IT companies, large retailers and telecommunication firms will help reshape the pharmaceutical marketplace and are integral to survival in the industry, according to a new report by Ernst & Young.

The findings addressed in Progressions, Pharma 3.0, Ernst & Young’s annual global pharmaceutical report indicate that emerging new non-traditional companies in the sector will prompt pharmaceutical companies to broaden their focus from producing new medicines to delivering “healthy outcomes”, a process that will be driven by creative partnerships and innovation.

Early examples of attempts to adapt to what Ernst & Young terms the Pharma 3.0 environment include incorporating new smart phone applications, and other technologies to capitalise on growing trends for patients to play an increasingly active role in managing their own health care.

New innovative partnerships with other non-traditional partners such as micro-lenders to bridge affordability gaps, or supply chain partnerships with food companies with existing distribution and infrastructure networks could also bring high value but will be difficult to structure.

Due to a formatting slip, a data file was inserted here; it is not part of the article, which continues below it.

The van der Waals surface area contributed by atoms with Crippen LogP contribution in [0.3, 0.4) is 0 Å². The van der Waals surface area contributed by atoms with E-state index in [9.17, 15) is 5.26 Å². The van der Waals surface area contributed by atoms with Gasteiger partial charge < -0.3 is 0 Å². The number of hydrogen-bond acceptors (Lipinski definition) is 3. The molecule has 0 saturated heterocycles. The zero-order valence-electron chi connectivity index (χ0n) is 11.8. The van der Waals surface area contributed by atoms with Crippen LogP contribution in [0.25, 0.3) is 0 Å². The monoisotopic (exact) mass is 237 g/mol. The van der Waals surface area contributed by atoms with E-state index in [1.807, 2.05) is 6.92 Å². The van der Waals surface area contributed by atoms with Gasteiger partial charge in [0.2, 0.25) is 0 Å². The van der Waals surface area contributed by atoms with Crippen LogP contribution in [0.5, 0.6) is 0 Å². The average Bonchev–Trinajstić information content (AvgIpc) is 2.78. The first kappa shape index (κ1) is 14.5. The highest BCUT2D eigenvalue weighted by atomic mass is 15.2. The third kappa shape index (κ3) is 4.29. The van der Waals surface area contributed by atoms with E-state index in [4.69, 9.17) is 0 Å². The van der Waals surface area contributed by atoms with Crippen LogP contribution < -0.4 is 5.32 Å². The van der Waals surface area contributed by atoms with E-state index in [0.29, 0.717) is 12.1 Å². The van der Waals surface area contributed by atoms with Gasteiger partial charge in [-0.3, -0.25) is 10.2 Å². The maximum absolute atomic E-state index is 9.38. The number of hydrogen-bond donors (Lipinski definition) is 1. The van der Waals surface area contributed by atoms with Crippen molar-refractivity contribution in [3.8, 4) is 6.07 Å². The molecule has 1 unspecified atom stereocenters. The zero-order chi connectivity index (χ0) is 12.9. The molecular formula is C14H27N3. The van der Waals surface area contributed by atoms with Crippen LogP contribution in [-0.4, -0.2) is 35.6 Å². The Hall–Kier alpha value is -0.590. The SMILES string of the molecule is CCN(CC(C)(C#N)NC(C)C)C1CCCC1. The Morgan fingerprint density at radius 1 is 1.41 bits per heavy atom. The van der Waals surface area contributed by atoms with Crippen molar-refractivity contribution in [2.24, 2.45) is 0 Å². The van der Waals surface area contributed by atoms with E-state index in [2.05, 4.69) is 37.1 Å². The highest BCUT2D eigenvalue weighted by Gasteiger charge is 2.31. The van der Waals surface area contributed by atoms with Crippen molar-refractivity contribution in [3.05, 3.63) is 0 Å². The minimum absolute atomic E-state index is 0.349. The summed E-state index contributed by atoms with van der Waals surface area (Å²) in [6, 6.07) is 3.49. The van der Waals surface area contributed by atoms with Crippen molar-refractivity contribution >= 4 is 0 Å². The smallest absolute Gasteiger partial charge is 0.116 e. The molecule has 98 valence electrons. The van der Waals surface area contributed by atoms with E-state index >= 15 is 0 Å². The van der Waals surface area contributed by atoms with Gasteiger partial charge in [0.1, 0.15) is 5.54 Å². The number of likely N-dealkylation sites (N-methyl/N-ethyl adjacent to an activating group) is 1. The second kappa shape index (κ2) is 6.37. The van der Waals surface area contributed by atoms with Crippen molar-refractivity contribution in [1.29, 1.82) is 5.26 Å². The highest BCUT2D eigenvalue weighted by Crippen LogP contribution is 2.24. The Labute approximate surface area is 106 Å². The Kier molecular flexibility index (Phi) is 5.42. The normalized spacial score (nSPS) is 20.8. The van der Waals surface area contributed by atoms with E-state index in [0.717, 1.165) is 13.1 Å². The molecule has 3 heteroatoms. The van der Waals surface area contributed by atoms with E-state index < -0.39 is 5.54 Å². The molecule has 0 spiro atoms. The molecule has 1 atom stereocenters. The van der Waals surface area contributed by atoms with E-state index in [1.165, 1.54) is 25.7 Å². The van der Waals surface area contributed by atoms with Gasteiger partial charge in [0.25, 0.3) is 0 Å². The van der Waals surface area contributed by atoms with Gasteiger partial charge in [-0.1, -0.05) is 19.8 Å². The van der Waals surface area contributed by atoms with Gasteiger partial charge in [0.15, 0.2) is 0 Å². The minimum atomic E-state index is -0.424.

Ernst & Young EMEIA Life Sciences leader Patrick Flochel said that while this has always been an innovation-driven industry, the winners in Pharma 3.0 will approach innovation in new ways.

“Innovation is no longer just about the product – it now encompasses how you do business, who you do business with and how you mobilise your resources,” Flochel said.

As part of the report, Ernst & Young surveyed key business development executives from 24 unique companies, including 11 of the 15 largest global pharmaceutical companies and members of new industries expected to enter the Pharma 3.0 ecosystem.

Among the key findings 92% of respondents believed that new entrants will enter the Pharma 3.0 ecosystem, with e-health, mobile health and new medical technology firms being the most likely new entrants.

Despite good understanding of the trend, 67% of respondents said they are not well prepared, 50% of respondents expect deals will become more challenging and only 2% expect that they will become less challenging.